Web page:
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Yole: SiC rescues the power device market

Despite an overall power electronics 2012 downturn, silicon carbide kept on growing
Starting in late 2011, the power electronics downturn in 2012 was quite severe, exhibiting a 20 percent decline.

Yole Développement says this in its "SiC Market 2013: Technology and Market for SiC Wafers, Devices and Power Modules" report.

Yole's report focuses on the entire value-chain and covers all SiC applications in low, medium and high power ranges and provides all metrics up to 2020.

The market suffered from the global economic downturn combined with external factors like China controlling what happened in some selected markets (Wind turbine or Rail traction projects that have been stopped or postponed).

However, the SiC device market kept on growing with a 38 percent increase year over year. SiC technology is now commonly accepted as a reliable and pertinent alternative to the silicon world.

Most power module and power inverter manufacturers have already included it in their roadmap as an option or as a firm project. However time-to-market differs from application to application as a function of value proposals for cost, specifications, availability and so on.

Despite a quite depressed market last year, PV inverters have proven their appetite for SiC devices in 2012. They are the biggest consumer of SiC devices together with PFCs.

In 2011 and 2012 the SiC diode business was the most buoyant due to micro-inverter applications. However Yole is confident that both JFET and MOSFET will quickly catch-up and become dominant in revenue by 2016.

SiC device (bare-dies or packaged discretes) market reached about $75 million in 2012 with a sharp domination by Infineon and Cree again. However the competition is little by little grabbing market share with STMicroelectronics and Rohm closing the loop.

30 contenders, half-a-dozen of new entrants, 1 dead

Yole estimates there are now more than 30 companies worldwide which have established a dedicated SiC device manufacturing capability with related commercial and promotion activities. Virtually, all other existing silicon-based power device makers are also more or less active in the SiC market but at different stages.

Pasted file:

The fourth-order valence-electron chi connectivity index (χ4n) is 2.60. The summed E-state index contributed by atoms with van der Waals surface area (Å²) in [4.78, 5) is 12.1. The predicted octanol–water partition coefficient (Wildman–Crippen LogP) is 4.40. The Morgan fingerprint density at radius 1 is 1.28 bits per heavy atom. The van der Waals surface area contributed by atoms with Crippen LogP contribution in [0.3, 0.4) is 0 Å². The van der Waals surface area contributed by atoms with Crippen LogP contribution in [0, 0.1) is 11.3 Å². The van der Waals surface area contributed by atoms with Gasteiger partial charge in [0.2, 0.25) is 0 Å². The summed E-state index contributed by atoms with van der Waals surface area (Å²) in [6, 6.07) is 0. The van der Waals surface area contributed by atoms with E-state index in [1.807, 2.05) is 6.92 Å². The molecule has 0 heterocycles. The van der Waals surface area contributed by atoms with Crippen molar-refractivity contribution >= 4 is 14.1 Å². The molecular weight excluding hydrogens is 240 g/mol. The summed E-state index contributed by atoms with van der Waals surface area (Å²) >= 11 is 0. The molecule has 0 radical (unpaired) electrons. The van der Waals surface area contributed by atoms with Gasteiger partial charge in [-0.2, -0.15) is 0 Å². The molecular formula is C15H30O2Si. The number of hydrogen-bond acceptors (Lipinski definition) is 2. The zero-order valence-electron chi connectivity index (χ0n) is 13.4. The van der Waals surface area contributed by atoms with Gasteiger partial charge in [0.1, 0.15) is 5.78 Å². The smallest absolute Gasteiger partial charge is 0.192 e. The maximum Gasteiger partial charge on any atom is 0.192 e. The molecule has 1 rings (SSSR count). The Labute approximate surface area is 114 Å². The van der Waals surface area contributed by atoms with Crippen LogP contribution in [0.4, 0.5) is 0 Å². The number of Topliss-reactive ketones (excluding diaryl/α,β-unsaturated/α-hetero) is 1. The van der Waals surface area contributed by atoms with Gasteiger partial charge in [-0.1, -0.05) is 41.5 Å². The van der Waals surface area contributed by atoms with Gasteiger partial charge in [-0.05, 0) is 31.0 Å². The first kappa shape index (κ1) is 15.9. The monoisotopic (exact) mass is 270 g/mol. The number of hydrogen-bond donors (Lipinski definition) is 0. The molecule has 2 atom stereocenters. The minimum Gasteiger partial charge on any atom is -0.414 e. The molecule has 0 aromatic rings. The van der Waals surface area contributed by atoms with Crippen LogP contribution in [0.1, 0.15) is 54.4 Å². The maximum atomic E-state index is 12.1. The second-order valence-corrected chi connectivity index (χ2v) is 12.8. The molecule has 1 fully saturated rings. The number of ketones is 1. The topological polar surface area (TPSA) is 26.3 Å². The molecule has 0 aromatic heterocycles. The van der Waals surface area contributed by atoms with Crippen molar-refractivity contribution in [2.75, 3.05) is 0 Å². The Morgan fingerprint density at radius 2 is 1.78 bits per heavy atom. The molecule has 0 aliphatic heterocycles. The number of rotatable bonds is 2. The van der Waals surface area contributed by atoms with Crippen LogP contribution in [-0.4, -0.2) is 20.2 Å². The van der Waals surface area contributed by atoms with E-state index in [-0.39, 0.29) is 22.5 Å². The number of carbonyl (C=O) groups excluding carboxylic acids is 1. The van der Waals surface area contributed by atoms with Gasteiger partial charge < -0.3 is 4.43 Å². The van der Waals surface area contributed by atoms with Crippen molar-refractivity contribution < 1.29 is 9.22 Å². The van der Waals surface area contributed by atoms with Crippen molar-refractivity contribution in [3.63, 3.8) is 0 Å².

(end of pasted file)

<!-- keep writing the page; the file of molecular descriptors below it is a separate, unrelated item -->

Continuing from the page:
2012 has seen the ramp-up of some companies, such as Rohm, MicroSemi, GeneSiC or STMicro, facing the 2 giants Cree and Infineon, prefiguring a new market shaping in the coming years.

Four new companies - Raytheon, Ascatron, IBS and Fraunhofer IISB - have decided, almost simultaneously, to launch SiC foundry services or contract manufacturing services. This business model establishment addresses the demand of future SiC fabless and design houses that may look for specific manufacturing partners. It will also probably act as a possible second source for IDMs in cases of production overshoot.

In Asia, Panasonic and Toshiba are now clearly identified as credible contenders, along with Mitsubishi Electric, now developing SiC power modules. And Fuji Electric’s new SiC line is now running within the Japanese national program.

No Chinese device maker has emerged yet, however, according to the huge investment plan in R&D, Yole’s analyst suspects new IDMs will soon enter the business.

In the US, Global Power Device and USCi have now exited stealth mode and have strongly affirmed their intentions to take market share.

Ultimately, the unexpected closing down of SemiSouth in October 2012 has created chatter about the quite stable-until-then SiC business. Several reasons have been disclosed that explain this decision (over-sized company, market too long to take-off and so on), however Yole says we can’t ignore that it discredits to some extent the Noff JFET technology. Only the future will tell…

Reshaping from discretes to modules Yole now sees the SiC industry reshaping, starting from a discrete device business and now mutating into a power module business. Originally, this was initiated by Powerex, MicroSemi, Vincotech or GeneSiC with hybrid Si/SiC products, then other players such as Mitsubishi, GPE and more recently Rohm have reached the market with full-SiC modules.

This trend will become dominant in the coming years as integrators require power modules in most of their mid and high power systems (generally starting from >3kW).

Yole forecasts that SiC-based power module demand could exceed $100 million by 2015 and top  about $800 million in 2020 depending on whether or not the auto industry will adopt SiC.

Next critical challenges: Cost reduction, packaging & multi-sourcing

SiC enables high frequency and high temperature operation. That said, capturing these 2 added-values remains an issue as no existing set of technologies can fully answer that request now. The path to success for SiC large implementation will need to go through new packaging solutions. Numerous bottlenecks need to be unlocked. These include chip bonding, metallic contact technique, gel filling, encapsulant and EMI.

Power device integrators generally rely on two, or even three sources to lower supply-chain risks. In SiC, it is now easy operating multi-sourcing for diodes, though not yet for transistors. MOSFET, JFET or BJT must be available from at least 2 companies with similar specifications.

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